The biggest news of the week — well, besides the governor-erect (hat tip to the New York Post) — was not AOL’s purchase of Bebo or Yahoo’s embrace of the semantic web (about which I remain skeptical) or certainly Lacygate. No, the biggest, most game-changing news went by without a great deal of notice and that Google’s announcement of a free ad-serving platform.
Google Ad Manager is one critical piece in creating the open network of networks where any site can take any ad and any marketer can advertise on any site. When that day arrives, we all become atoms that can attract to one molecule or another, no longer locked into one network. We start to see a truer marketplace for online advertising. We also get to see small sites gather together in large, ad hoc networks to compete with big sites — and this, I believe, will encourage and support the creation of more small sites. God’s work. Or now Google’s.
The creation of a standard ad call — which any site can use and into which any advertiser can place an ad, which in essence is what Google is doing — is the foundation of what I envisioned when I called for an open-source ad infrastructure.
There’s just one issue: It’s not open-source. And it’s Google’s.
Google’s benefits are clear: By offering free ad-serving to sites, it has an opening to be on many more sites, and when they don’t have ads of their own to serve, Google can serve AdSense and make some more money. Google also gathers incredible data about ad performance and pricing and about the sites themselves. One big problem with its program is that it doesn’t share that data with the publishers and let them use it to more efficiently serve its ads. It also doesn’t share it with advertisers and let them take advantage of a more transparent marketplace.
No, Google’s holding onto that information itself and, once again, becoming smarter than all of us. And I say that’s our own damned fault for not building our truly open ad marketplace. It’s not too late, but it soon will be.
The closest thing we have to an infrastructure for such an open marketplace is OpenX (nee Openads, nee phpAds), a free and open-source ad platform now serving ads on 30,000 sites. What’s needed — and I told CEO James Bilefeld this when I met him sometime ago — is that all those separate sites should be tied together into an open network so advertisers can pick and choose where to place their ads. The other thing it needs is standard metrics so advertisers can decide where to buy.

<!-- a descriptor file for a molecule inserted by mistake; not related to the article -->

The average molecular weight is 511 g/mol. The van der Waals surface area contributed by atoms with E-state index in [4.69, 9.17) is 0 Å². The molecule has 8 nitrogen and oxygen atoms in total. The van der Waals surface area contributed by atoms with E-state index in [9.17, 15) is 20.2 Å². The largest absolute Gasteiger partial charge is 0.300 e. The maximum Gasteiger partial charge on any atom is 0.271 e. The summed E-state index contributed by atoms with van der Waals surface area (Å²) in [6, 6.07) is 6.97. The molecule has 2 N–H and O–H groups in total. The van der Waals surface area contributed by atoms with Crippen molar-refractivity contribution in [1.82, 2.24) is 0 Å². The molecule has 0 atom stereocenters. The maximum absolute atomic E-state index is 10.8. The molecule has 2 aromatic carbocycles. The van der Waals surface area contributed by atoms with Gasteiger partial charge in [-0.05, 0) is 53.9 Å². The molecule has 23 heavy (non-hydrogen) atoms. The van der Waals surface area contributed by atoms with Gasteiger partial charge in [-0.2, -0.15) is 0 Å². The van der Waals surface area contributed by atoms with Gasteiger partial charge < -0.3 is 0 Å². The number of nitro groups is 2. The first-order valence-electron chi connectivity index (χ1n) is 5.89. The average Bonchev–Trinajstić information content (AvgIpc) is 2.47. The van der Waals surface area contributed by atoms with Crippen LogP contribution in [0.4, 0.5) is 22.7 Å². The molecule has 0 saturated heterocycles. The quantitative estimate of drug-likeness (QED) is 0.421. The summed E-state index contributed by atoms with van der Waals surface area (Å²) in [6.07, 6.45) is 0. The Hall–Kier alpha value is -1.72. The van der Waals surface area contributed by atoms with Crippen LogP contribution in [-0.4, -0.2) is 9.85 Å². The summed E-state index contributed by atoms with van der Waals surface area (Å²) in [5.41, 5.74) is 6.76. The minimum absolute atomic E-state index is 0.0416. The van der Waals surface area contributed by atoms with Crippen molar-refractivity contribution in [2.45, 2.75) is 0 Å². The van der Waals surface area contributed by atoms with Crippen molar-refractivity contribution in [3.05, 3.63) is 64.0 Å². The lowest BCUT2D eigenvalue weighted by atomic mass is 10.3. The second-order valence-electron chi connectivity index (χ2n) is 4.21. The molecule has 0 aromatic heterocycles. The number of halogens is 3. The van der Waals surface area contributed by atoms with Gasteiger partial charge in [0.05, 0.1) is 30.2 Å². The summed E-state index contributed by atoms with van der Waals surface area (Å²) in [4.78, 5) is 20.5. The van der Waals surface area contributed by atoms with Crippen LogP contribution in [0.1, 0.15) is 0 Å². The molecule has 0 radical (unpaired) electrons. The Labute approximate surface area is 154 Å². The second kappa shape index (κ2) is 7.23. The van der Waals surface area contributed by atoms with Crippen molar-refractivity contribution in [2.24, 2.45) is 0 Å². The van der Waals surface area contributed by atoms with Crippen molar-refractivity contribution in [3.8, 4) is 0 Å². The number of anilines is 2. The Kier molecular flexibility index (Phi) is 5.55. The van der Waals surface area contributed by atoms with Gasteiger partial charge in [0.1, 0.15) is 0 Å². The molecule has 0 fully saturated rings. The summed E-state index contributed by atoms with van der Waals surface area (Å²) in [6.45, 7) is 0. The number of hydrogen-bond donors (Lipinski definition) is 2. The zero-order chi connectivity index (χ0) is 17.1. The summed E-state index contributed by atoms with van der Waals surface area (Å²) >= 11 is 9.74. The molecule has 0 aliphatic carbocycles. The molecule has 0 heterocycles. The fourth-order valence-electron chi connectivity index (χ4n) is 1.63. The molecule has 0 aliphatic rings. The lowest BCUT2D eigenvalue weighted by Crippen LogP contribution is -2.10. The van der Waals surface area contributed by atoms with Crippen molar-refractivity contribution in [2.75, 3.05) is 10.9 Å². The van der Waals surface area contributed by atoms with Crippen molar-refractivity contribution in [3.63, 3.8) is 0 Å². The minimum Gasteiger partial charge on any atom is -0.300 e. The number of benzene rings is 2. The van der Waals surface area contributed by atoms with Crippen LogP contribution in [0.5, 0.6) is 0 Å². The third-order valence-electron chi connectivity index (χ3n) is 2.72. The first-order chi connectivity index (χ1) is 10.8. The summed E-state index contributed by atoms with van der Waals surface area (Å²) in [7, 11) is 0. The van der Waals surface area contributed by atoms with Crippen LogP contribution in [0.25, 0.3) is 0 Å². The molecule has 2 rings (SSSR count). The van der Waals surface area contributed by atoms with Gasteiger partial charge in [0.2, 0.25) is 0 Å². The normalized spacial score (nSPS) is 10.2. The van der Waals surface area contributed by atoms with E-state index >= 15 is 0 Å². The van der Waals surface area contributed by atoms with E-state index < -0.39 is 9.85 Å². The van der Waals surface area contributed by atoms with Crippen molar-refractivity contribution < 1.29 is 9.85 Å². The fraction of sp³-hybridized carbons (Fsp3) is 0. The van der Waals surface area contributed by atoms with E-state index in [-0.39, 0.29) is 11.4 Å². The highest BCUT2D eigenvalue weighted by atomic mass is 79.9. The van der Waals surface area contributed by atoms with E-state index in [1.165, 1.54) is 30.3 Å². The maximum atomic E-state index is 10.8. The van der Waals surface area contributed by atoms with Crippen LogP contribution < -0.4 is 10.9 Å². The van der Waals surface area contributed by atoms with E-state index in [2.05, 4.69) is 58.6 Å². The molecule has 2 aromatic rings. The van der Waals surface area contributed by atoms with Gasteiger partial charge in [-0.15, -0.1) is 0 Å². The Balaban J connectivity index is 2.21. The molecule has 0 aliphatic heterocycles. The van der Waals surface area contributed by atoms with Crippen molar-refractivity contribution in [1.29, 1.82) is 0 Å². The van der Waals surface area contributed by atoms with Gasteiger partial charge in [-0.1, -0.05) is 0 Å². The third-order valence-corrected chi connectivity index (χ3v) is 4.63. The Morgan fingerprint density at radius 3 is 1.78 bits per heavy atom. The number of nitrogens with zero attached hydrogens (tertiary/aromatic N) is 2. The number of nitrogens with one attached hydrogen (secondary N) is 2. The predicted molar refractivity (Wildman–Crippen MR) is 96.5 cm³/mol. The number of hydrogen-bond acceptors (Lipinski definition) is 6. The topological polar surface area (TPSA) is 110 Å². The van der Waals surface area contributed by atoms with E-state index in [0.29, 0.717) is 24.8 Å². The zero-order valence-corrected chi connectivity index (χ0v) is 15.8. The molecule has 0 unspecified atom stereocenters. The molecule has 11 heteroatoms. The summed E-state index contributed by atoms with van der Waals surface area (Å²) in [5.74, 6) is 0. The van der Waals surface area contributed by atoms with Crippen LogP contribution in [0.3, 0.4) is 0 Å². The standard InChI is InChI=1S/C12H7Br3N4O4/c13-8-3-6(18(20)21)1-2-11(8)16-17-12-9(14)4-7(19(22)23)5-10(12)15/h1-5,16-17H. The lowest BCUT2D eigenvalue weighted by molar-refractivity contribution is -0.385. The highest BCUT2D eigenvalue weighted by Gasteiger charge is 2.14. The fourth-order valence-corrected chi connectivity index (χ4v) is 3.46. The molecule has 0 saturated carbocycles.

Now Google promises to build that cross-internet ad network with Ad Manager. And Google has the metrics — only, again, it’s not sharing. It lets sites target ads on the most basic of criteria: geography, bandwidth, browser, browser language, operating system, and domain. Whoop-dee-do. Each site can use its own information to target. But it’s the cross-site information that is exponentially richer and it’s Google that sits in the catbird seat where that is visible.
We should be able to target on so much richer information: the cross-site behavior of users (that’s the basis of Tacoda, just bought by AOL); their influence (that’s part of the sauce cooking up at 33 Across, where — full disclosure — I am an adviser and investor); their place in the timing of a conversation (meme starters, meme spreaders); their own characteristics (what do the demographics of authors tell us apart from the demographics of audience?); their authority (too bad Technorati never found a way to exploit that for bloggers’ benefit); and so on. This is about moving beyond eyeballs to brains.
But I wonder whether entrepreneurs will be able to start building some of this structure atop Google’s Ad Manager: analytics companies finding the ultimate network of soccer moms; ad agencies or media companies putting together ad hoc networks. This will create greater efficiency and thus greater value. And it will tie together a distributed community of interest into a critical mass advertisers will pay attention to: the mass of niches. And that, again, will support the creation of a new wealth of content and communication; that’s what I want to see.
On a less momentous scale, the Google move also reduces the cost of serving ads to zero and that will have benefit for sites of any size. When I worked on sites that were DoubleClick clients (which will still charge for serving as it becomes part of Google… for now) it was too expensive to serve even our own promotional ads because we had to pay DoubleClick to do it. Now sites can use their ad inventory in new and more creative ways. That, too, is a benefit of Ad Manager.
Altogether, Google is simply doing what Google does: creating a platform. That benefits all its users and it benefits Google by putting it at the center of the market. But the more closed that market is, the more it benefits Google over the users. And the more Google becomes the sole standard, the more it can successfully make it closed. So if we’re going to create an open ad marketplace, now’s the time. If it’s not already too late.